Tanker 41
Tanker 41, a BAe-146, flyover May 21, 2014 at the University of Montana during the Large Fire Conference at Missoula. Photo by Bill Gabbert.

A second DC-10 now on contract

Tanker 910, a DC-10,
Tanker 910, a DC-10, at Rapid City, April 23, 2013. Photo by Bill Gabbert.

The U.S. Forest Service has added a second DC-10 on the exclusive use “next-gen” air tanker contract. Rick Hatton, the President and CEO of 10 Tanker Air Carrier, told Fire Aviation that their second DC-10 very large air tanker, Tanker 911, has been added to the exclusive use fleet. It had been on a call when needed contract, and would only be activated occasionally, and only if it was available.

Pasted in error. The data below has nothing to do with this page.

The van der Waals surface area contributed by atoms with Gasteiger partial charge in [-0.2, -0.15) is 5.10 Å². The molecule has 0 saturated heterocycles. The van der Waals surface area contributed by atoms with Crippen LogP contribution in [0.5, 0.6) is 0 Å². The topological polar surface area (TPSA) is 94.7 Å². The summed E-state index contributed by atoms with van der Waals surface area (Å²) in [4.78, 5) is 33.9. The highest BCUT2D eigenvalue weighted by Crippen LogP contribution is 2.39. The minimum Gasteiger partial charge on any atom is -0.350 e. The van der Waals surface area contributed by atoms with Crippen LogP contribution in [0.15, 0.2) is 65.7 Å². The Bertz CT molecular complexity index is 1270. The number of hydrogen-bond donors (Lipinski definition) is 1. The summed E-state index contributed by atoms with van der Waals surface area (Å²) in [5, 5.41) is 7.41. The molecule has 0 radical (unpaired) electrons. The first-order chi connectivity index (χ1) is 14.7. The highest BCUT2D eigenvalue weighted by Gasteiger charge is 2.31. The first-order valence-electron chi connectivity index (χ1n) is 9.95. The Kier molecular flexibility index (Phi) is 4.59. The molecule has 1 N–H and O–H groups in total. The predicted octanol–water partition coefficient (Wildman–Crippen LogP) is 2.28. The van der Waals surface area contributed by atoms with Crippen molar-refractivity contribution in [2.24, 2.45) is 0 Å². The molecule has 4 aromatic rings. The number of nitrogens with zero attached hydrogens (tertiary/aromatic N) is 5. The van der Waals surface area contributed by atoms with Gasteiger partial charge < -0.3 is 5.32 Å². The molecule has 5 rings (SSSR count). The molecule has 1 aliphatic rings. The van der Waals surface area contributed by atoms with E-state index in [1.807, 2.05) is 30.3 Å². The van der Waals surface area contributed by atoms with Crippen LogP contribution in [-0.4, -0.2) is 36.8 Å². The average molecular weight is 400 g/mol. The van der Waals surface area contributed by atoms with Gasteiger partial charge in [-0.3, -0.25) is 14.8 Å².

Mr. Hatton said their third DC-10 which is being converted now, Tanker 912, should be airborne “by mid-season”, and it is also is being added to the exclusive use contract. So by sometime this summer, there will be three DC-10s available to fight fire.

10 Tanker owns three other DC-10s that are awaiting modification, Mr. Hatton said.